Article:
In a time when Fort Worth did not have many resources for children with intellectual and developmental disabilities (ID/D), the Hill School was there for our family. I have an older brother who suffers greatly with ID/D and has his whole life. For families like mine, Hill School was a building of hope and a comforting place for my brother to thrive while also not being sequestered from other children, a problem that is all too common when approaching the needs of people living with ID/D. He attended Hill School in the ‘80s from first to fifth grade. They did not have a kindergarten program at the time, but that is going to soon change.
In recent years, studies have proven it is increasingly important to capture the mind at a much younger age —3 and 4 years old. That is when children’s minds are the most malleable and absorb and retain the most information. And the more sophisticated testing available in Fort Worth allows for diagnosis at a younger age. So it is great news that Hill School recently announced its new kindergarten programming.
“It’s a natural extension for Hill School, since more students are being identified with learning differences, such as ADHD, high-functioning autism, or language and processing disorders, at a young age,” said Roxann Breyer, Hill School’s Head of School. “Early interventions have the most impact, and by starting with the youngest learners, students may gain the strategies and skills needed to transition into a more traditional school environment after just a few years at Hill School.”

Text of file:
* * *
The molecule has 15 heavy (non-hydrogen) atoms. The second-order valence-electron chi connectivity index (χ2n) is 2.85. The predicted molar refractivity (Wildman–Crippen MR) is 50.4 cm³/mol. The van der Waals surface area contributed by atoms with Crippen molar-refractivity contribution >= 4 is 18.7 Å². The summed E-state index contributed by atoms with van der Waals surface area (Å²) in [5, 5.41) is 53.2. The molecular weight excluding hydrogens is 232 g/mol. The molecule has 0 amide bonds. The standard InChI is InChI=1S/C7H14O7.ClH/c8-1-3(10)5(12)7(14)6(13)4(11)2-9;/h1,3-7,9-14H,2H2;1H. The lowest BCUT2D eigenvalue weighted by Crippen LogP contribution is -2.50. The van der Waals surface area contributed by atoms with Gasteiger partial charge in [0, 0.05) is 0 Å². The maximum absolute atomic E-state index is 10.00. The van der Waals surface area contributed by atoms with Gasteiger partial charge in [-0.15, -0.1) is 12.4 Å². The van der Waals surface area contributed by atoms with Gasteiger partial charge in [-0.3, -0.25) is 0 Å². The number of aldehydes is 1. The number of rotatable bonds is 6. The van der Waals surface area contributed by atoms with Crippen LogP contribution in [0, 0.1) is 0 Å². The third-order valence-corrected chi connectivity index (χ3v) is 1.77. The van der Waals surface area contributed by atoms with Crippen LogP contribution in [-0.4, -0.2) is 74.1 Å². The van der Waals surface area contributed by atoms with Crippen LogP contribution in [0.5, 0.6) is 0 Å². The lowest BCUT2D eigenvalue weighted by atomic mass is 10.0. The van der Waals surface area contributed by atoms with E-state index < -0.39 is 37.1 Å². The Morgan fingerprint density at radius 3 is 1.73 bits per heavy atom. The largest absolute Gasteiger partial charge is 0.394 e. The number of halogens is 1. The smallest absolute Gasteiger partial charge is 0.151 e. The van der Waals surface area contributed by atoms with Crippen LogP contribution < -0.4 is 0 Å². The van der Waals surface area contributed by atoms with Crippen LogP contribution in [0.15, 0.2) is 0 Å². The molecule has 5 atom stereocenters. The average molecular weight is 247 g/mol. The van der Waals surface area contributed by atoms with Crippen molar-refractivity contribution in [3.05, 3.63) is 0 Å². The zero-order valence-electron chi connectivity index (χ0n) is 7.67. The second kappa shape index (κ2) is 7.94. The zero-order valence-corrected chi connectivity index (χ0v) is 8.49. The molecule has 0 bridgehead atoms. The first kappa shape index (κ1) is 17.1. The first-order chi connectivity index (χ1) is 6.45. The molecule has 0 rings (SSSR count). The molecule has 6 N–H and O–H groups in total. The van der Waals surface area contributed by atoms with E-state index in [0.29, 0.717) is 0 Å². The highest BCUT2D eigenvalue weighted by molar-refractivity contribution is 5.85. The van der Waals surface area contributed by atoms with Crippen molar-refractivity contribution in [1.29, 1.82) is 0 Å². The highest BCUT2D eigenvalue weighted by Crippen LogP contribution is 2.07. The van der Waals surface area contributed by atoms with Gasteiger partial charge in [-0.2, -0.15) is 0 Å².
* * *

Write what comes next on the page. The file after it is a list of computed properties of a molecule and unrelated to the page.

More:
The strategies and skills my brother learned at Hill School helped him grow and maintain confidence in the learning environment provided. They also customized their lessons to how he learned the materials, which was different from standard blanket methods commonly used in public schools. Hill School has always been able to assist students in a small group setting, and still does, regardless of its growth and increasing admission numbers, because they kept their small student-to-teacher ratio. The Hill School helped my brother with communication skills and encouraged him to stay focused and organized when others could not.
“It was a very positive environment,” my mother said.
For children to have access to that kind of attention at a younger age through intensive multi-sensory language instruction, guided mathematics, and development of social skills through social thinking initiatives only increase their chances of success.
Teachers at Hill School have been trained in the Orton-Gillingham method, which is “is an instructional approach intended primarily for use with persons who have difficulty with reading, spelling, and writing of the sort associated with dyslexia,” according to the Academy of Orton-Gillingham website.